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4 Answers

The template argument for std::function should be the signature of the function after template type substitution has been done. In your case, neither TemplateType nor FunctionTemplateType have an effect on the signature of the member function MyFunction - it will always return a std::string and take a single std::string argument. Therefore, the std::function you're going to store in your std::vector should be:

static std::vector<std::function<std::string(std::string)>> Functions;

Recall that a member function has an implicit first argument this. You need to bind the first argument of MyClass<...>::MyFunc<...> to the object you want it to be called on. Presumably, since you're binding the function in MyClass's constructor, you want the object to be that MyClass instance. That means your push_back should look like this:

Storage::Functions.push_back(
  std::bind(&MyClass<TemplateType>::MyFunction<int>, this,
    std::placeholders::_1)
);

Now the function that is pushed into Functions is bound to your MyClass object and takes a single argument of type std::string. You can call one of these functions like so:

Storage::Functions[0]("something");
share|improve this answer
    
Thank you! Can I call this from outside the class? Like, if I know the parameter: class Outside { void Do(CustomClass * stuff) { Storage::Functions[find the right signature](stuff);}}; –  Wind And Flame Feb 6 '13 at 18:15
    
What if I pushed this function into the vector from within a functor using something like Storage::Functions.push_back(std::bind( this ..... // ) –  Wind And Flame Feb 6 '13 at 18:23
    
@WindAndFlame MyClass<TemplateType>::MyFunction<anything> is an instantiation of your function. The & ("address of") gives you a pointer to member function, similar to a function pointer but the function it points to must be called on a specific object. Member functions are always called on an object unless they are static. –  Joseph Mansfield Feb 6 '13 at 21:10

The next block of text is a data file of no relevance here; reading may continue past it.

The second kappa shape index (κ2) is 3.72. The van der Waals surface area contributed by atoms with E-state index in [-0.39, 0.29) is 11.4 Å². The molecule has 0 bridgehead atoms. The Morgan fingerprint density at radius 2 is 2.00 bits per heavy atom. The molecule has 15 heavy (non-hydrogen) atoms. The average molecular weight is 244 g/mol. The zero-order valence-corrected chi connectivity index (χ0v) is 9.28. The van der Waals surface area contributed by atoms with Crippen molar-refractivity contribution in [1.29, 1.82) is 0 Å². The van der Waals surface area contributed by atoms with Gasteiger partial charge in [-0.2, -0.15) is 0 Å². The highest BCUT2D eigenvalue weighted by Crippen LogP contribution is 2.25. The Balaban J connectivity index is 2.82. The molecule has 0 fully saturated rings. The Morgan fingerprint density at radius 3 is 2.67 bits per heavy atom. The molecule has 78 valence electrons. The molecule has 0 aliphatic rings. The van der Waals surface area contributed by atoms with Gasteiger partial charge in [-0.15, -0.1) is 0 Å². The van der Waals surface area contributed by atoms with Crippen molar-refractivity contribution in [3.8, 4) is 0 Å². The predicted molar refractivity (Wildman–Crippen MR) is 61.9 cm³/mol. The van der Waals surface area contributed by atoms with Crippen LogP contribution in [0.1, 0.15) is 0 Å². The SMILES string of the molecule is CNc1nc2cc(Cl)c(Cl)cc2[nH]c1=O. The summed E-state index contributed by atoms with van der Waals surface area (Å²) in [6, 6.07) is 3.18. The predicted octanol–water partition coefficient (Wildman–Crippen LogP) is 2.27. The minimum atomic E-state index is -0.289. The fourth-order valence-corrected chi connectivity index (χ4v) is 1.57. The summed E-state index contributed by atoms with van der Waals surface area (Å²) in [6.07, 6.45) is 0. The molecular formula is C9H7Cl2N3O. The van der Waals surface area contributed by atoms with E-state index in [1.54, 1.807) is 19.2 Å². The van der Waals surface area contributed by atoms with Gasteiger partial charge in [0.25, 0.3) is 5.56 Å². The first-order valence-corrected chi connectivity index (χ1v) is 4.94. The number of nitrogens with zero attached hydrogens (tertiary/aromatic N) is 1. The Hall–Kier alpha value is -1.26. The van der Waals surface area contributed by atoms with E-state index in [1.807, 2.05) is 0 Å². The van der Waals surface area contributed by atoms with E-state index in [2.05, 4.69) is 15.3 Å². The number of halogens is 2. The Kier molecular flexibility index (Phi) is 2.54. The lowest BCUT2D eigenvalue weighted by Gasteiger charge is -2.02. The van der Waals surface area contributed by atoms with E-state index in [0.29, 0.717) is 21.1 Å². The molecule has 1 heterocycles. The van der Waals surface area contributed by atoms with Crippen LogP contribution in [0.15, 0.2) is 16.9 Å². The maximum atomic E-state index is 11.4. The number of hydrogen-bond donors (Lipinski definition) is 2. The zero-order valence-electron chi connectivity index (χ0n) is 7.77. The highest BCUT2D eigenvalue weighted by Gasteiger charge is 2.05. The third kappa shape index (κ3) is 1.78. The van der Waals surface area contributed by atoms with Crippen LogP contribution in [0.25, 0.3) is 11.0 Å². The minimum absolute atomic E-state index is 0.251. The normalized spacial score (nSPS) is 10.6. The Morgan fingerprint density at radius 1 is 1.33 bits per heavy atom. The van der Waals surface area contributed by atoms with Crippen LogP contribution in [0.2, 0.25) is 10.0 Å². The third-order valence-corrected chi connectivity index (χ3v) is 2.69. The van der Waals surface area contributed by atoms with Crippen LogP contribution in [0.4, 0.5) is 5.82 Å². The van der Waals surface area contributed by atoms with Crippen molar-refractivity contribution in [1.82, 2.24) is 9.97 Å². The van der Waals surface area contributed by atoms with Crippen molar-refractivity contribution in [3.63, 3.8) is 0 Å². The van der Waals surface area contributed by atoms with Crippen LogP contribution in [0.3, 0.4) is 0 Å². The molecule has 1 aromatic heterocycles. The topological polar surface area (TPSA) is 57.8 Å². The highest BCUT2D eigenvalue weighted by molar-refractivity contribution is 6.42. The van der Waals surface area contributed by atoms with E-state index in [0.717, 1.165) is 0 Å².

sorry, <anything> ... is that a keyword? Not seeing how the pointer knows about the parameter type .. –  Wind And Flame Feb 6 '13 at 21:12
    
@WindAndFlame Now, what does bind do to this function? All of the arguments following the pointer to member function are arguments that should be bound to the arguments of that function. Your MyFunction has two arguments: the first is the implicit this argument that every member function has, and the second is the std::string. So we bind the current object this to the first argument and, by using a placeholder, we say the other argument (the std::string should be left unbound. Now the function that bind gives you only takes one argument, the std::string. –  Joseph Mansfield Feb 6 '13 at 21:13
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MyClass's c-tor doesn't know anything about FunctionTemplateType that's why it can push_back only explicit specialized (sorry, it's term of mine... I don't know the right term) like this

#include <functional>
#include <vector>
#include <string>

struct Storage
{
  // Have no idea what this signature should really be:
  static std::vector<std::function<void ()>> Functions;

};
std::vector<std::function<void ()>> Storage::Functions;

template <typename TemplateType>
class MyClass
{
   template <typename FunctionTemplateType>
   std::string MyFunction(std::string myParameter)
   {
     return "Hellö: " + myParameter;

   }
public:
   MyClass()
   {
      Storage::Functions.push_back(
          std::bind( & MyClass<TemplateType>::MyFunction<std::string>, this, "borisbn" )
//                                                       ^^^^^^^^^^^
      );
   }
};

int main() {
    MyClass<int> obj;
}

liveworkspace link

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up vote 4 down vote accepted